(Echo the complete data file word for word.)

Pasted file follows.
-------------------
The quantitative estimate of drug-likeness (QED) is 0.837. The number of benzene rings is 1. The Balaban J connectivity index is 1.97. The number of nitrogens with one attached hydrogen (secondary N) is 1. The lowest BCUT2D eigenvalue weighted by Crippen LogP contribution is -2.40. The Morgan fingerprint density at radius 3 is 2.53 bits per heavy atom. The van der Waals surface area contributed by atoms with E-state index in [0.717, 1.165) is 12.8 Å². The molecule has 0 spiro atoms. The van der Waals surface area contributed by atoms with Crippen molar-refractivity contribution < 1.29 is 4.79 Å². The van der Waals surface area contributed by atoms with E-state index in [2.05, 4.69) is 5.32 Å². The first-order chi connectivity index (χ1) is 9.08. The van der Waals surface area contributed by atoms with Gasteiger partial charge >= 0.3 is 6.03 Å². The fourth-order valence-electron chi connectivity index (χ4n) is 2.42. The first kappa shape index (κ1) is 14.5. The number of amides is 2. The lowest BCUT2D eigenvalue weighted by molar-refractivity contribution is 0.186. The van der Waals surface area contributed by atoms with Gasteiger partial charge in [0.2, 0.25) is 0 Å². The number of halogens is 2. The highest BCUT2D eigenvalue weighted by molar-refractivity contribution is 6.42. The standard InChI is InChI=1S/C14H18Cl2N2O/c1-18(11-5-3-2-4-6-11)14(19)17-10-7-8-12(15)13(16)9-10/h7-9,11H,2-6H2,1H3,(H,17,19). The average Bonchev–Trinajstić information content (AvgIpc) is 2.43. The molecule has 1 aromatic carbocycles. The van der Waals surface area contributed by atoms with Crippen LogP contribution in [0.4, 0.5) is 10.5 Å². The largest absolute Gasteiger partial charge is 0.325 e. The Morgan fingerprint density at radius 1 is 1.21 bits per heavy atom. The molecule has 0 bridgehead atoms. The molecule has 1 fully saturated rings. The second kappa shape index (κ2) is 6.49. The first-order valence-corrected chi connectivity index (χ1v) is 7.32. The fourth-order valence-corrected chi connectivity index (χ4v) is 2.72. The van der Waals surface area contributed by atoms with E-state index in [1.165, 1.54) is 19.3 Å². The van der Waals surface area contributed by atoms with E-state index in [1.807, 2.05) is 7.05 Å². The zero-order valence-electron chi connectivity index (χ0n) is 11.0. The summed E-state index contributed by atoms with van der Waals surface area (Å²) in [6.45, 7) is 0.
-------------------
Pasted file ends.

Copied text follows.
The quantitative estimate of drug-likeness (QED) is 0.837. The number of benzene rings is 1. The Balaban J connectivity index is 1.97. The number of nitrogens with one attached hydrogen (secondary N) is 1. The lowest BCUT2D eigenvalue weighted by Crippen LogP contribution is -2.40. The Morgan fingerprint density at radius 3 is 2.53 bits per heavy atom. The van der Waals surface area contributed by atoms with E-state index in [0.717, 1.165) is 12.8 Å². The molecule has 0 spiro atoms. The van der Waals surface area contributed by atoms with Crippen molar-refractivity contribution < 1.29 is 4.79 Å². The van der Waals surface area contributed by atoms with E-state index in [2.05, 4.69) is 5.32 Å². The first-order chi connectivity index (χ1) is 9.08. The van der Waals surface area contributed by atoms with Gasteiger partial charge >= 0.3 is 6.03 Å². The fourth-order valence-electron chi connectivity index (χ4n) is 2.42. The first kappa shape index (κ1) is 14.5. The number of amides is 2. The lowest BCUT2D eigenvalue weighted by molar-refractivity contribution is 0.186. The van der Waals surface area contributed by atoms with Gasteiger partial charge in [0.2, 0.25) is 0 Å². The number of halogens is 2. The highest BCUT2D eigenvalue weighted by molar-refractivity contribution is 6.42. The standard InChI is InChI=1S/C14H18Cl2N2O/c1-18(11-5-3-2-4-6-11)14(19)17-10-7-8-12(15)13(16)9-10/h7-9,11H,2-6H2,1H3,(H,17,19). The average Bonchev–Trinajstić information content (AvgIpc) is 2.43. The molecule has 1 aromatic carbocycles. The van der Waals surface area contributed by atoms with Crippen LogP contribution in [0.4, 0.5) is 10.5 Å². The largest absolute Gasteiger partial charge is 0.325 e. The Morgan fingerprint density at radius 1 is 1.21 bits per heavy atom. The molecule has 0 bridgehead atoms. The molecule has 1 fully saturated rings. The second kappa shape index (κ2) is 6.49. The first-order valence-corrected chi connectivity index (χ1v) is 7.32. The fourth-order valence-corrected chi connectivity index (χ4v) is 2.72. The van der Waals surface area contributed by atoms with E-state index in [1.165, 1.54) is 19.3 Å². The van der Waals surface area contributed by atoms with E-state index in [1.807, 2.05) is 7.05 Å². The zero-order valence-electron chi connectivity index (χ0n) is 11.0. The summed E-state index contributed by atoms with van der Waals surface area (Å²) in [6.45, 7) is 0.